On the European scene
The Budapest Observatory is member of the Consortium of the European Festival Research Project (EFRP).
Following two seminars in Leicester and Le Mans, done in conjunction with De Montfort University and France Festivals respectively, EFRP joined forces with Circle, and the annual round table conference of this European network was dedicated to the festival policy of public authorities, entitled Festival Jungle - Policy Desert? Read the conference report. The meeting was hosted by Interarts, Barcelona, in October 2007. BO contributed, among others, by introducing the debate on a set of recommendations to the public authorities on festival policies, the closing session of the Barcelona conference.
The next meeting was held in Helsinki, in 2008, for which BO prepared a case study on Miskolc. For a 2009 symposium in Novi Sad, Serbia, BO contributed with a presentation on the typology of theatre festivals, with special regard to audience development.
Poznań in April 2010 received the ninth EFRP event. The theme was Artistic festivals with a social and intellectual agenda. Here is the report.
On a different stage, BO has taken part in the preparation of the first European international comparative survey of festivals, initiated by France Festivals, supported by EFA , the organisation of European festivals. Whether Hungary can participate in the research, depends on the decision of the still hesitating Hungarian member of EFA, the Federation of Hungarian Art Festivals.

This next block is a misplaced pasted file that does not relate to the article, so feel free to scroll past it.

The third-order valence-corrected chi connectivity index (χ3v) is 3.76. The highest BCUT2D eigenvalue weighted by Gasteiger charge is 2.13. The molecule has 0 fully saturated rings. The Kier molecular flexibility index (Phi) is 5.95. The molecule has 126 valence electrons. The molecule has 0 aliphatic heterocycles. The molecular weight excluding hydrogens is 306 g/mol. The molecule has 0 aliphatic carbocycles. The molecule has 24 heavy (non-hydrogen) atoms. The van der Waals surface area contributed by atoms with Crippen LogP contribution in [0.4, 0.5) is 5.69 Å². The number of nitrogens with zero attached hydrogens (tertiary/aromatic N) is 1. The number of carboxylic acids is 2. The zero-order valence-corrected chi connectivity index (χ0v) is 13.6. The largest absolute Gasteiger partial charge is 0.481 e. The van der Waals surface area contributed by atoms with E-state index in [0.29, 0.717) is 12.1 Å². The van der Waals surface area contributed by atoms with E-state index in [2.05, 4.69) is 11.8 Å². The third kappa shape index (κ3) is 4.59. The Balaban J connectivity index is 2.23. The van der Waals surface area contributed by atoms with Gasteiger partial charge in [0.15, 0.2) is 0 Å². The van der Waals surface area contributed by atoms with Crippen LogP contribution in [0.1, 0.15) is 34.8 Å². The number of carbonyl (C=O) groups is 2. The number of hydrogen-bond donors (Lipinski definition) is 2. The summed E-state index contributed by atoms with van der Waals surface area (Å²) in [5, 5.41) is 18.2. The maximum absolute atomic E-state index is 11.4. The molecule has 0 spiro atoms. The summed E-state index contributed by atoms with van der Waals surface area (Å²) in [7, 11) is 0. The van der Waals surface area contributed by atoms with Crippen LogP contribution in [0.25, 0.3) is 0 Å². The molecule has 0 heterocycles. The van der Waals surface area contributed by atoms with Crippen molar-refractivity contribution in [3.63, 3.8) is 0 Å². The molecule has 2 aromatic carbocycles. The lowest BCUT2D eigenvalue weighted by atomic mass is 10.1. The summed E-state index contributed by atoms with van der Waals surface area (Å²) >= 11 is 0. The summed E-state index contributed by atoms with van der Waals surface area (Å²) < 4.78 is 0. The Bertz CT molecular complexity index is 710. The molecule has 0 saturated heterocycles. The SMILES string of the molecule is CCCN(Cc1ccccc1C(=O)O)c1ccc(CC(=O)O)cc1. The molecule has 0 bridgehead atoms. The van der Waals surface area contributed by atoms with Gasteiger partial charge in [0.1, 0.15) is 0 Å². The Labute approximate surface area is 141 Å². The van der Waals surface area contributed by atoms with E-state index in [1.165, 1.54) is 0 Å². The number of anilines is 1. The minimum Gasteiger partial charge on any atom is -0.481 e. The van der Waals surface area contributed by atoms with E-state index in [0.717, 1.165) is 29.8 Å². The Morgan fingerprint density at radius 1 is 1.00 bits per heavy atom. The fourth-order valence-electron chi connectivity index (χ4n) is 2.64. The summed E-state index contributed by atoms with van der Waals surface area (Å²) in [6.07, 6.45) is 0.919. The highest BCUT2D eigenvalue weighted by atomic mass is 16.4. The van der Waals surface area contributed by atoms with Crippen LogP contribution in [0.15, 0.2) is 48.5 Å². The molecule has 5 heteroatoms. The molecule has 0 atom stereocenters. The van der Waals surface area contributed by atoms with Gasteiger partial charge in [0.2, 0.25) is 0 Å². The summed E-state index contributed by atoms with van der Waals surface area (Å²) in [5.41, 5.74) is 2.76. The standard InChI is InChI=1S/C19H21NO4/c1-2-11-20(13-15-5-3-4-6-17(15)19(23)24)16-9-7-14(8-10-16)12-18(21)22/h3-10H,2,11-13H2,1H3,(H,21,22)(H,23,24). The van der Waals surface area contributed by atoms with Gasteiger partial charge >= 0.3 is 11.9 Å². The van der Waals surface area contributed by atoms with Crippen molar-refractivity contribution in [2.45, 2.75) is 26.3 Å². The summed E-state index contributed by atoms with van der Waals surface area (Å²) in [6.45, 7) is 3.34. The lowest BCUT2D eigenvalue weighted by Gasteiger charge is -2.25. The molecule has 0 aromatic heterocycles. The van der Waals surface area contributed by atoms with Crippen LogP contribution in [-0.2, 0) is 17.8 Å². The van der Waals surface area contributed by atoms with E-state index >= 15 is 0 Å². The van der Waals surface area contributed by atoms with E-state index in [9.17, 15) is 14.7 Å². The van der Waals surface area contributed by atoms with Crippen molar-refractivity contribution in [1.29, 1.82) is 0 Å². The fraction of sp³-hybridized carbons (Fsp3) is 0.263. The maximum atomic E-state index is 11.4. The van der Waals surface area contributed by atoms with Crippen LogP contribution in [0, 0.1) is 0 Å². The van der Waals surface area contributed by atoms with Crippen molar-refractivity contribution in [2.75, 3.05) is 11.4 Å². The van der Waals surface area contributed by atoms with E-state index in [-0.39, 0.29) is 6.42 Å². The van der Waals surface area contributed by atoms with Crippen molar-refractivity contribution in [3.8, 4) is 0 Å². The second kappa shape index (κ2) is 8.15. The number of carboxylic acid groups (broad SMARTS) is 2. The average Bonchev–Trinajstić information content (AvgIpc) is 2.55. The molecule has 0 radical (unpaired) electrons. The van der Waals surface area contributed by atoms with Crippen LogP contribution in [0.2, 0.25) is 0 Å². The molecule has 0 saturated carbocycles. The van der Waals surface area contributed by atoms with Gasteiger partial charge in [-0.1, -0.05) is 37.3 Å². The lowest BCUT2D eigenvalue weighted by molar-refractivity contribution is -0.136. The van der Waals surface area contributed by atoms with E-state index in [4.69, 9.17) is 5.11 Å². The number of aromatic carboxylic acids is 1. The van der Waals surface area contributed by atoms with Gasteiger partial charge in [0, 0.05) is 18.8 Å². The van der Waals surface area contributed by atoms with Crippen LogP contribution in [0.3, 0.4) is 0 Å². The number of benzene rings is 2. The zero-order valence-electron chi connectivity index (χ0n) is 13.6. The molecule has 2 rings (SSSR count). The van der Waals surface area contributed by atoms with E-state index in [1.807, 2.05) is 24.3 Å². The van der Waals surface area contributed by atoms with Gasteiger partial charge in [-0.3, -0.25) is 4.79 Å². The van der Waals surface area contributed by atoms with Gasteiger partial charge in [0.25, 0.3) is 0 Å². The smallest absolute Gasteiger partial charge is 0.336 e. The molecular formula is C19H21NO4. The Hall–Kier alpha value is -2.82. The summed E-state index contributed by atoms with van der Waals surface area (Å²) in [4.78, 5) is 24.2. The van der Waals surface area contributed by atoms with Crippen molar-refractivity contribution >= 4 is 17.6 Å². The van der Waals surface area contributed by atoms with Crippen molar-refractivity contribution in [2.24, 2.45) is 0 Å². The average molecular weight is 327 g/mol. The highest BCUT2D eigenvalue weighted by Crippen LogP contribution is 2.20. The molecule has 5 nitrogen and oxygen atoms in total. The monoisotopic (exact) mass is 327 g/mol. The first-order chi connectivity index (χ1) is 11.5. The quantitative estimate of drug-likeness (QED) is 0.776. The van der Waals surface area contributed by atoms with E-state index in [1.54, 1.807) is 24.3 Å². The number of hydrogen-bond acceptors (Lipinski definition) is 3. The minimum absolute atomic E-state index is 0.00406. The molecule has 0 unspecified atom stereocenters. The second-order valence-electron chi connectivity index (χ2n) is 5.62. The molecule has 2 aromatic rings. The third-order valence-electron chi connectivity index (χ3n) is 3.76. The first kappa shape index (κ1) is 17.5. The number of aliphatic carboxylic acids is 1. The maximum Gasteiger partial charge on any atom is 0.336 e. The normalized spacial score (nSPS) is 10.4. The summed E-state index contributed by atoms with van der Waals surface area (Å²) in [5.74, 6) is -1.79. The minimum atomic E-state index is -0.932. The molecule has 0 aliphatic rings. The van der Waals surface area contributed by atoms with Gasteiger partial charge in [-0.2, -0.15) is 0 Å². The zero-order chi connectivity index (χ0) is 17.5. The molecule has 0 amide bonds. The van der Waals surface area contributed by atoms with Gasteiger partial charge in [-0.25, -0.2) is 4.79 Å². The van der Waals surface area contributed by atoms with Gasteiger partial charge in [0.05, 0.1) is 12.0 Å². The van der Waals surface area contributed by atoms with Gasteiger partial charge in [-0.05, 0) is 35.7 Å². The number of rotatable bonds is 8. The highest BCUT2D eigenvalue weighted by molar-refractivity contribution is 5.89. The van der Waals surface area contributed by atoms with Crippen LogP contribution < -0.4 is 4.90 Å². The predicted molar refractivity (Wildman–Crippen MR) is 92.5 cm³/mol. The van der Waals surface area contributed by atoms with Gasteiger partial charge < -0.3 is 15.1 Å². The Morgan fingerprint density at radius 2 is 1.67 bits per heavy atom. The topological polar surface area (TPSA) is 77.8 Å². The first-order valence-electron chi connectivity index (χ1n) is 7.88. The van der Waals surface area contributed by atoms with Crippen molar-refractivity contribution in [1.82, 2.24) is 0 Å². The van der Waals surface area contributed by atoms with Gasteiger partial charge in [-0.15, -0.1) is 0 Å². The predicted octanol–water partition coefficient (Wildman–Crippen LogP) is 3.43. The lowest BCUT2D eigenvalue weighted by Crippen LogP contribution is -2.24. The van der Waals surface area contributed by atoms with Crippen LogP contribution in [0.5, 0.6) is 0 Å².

On the Hungarian national scene
In 2005, the Budapest Observatory realised a survey on Hungarian festivals. Information was collected by face-to-face interviews with the organisers of 230 festivals held in the previous year, based on a questionnaire of 66 items. The findings were published in the book Fesztivál-világ (ISBN 9630606097). The summary in English is available here in pdf (502kb) format. The project was supported by the National Cultural Fund (NKA).
The book contained a chapter on the rating of festivals. This was written as a response to the demand voiced mainly by the Hungarian Festival Association but also taken up by the Ministry of Education and Culture. Since then, the idea has turned into a project , with BO involvement. In the autumn of 2009 the programme reached a landmark stage by announcing the rating of 72 events. By December 2010 the list grew to 98 qualified and rated festivals.